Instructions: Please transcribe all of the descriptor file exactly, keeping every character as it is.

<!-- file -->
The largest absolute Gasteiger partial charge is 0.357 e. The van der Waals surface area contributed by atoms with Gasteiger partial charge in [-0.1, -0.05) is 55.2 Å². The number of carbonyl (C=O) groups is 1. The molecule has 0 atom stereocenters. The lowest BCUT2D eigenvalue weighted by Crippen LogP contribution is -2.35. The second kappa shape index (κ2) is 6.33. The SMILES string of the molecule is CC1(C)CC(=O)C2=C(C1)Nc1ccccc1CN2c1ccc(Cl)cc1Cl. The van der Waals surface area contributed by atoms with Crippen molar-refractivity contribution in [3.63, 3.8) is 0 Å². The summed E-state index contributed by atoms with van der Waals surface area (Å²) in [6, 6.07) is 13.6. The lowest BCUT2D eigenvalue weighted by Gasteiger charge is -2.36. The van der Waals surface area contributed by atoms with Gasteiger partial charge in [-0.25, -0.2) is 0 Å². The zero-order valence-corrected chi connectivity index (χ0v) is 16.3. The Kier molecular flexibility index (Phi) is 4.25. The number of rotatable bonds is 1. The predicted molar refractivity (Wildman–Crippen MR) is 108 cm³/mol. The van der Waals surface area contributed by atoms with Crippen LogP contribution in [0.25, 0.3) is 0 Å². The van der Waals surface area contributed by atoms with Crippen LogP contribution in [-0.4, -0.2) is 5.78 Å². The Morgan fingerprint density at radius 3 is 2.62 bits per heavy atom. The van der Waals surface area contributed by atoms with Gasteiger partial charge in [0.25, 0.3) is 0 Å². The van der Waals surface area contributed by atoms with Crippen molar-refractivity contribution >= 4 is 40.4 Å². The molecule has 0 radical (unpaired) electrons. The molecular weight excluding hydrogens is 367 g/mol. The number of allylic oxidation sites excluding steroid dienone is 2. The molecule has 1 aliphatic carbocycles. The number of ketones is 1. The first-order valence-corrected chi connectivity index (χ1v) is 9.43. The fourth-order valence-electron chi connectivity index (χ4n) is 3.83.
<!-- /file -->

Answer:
The largest absolute Gasteiger partial charge is 0.357 e. The van der Waals surface area contributed by atoms with Gasteiger partial charge in [-0.1, -0.05) is 55.2 Å². The number of carbonyl (C=O) groups is 1. The molecule has 0 atom stereocenters. The lowest BCUT2D eigenvalue weighted by Crippen LogP contribution is -2.35. The second kappa shape index (κ2) is 6.33. The SMILES string of the molecule is CC1(C)CC(=O)C2=C(C1)Nc1ccccc1CN2c1ccc(Cl)cc1Cl. The van der Waals surface area contributed by atoms with Crippen molar-refractivity contribution in [3.63, 3.8) is 0 Å². The summed E-state index contributed by atoms with van der Waals surface area (Å²) in [6, 6.07) is 13.6. The lowest BCUT2D eigenvalue weighted by Gasteiger charge is -2.36. The van der Waals surface area contributed by atoms with Gasteiger partial charge in [-0.25, -0.2) is 0 Å². The zero-order valence-corrected chi connectivity index (χ0v) is 16.3. The Kier molecular flexibility index (Phi) is 4.25. The number of rotatable bonds is 1. The predicted molar refractivity (Wildman–Crippen MR) is 108 cm³/mol. The van der Waals surface area contributed by atoms with Crippen LogP contribution in [0.25, 0.3) is 0 Å². The van der Waals surface area contributed by atoms with Crippen LogP contribution in [-0.4, -0.2) is 5.78 Å². The Morgan fingerprint density at radius 3 is 2.62 bits per heavy atom. The van der Waals surface area contributed by atoms with Gasteiger partial charge in [0.25, 0.3) is 0 Å². The van der Waals surface area contributed by atoms with Crippen molar-refractivity contribution >= 4 is 40.4 Å². The molecule has 0 radical (unpaired) electrons. The molecular weight excluding hydrogens is 367 g/mol. The number of allylic oxidation sites excluding steroid dienone is 2. The molecule has 1 aliphatic carbocycles. The number of ketones is 1. The first-order valence-corrected chi connectivity index (χ1v) is 9.43. The fourth-order valence-electron chi connectivity index (χ4n) is 3.83.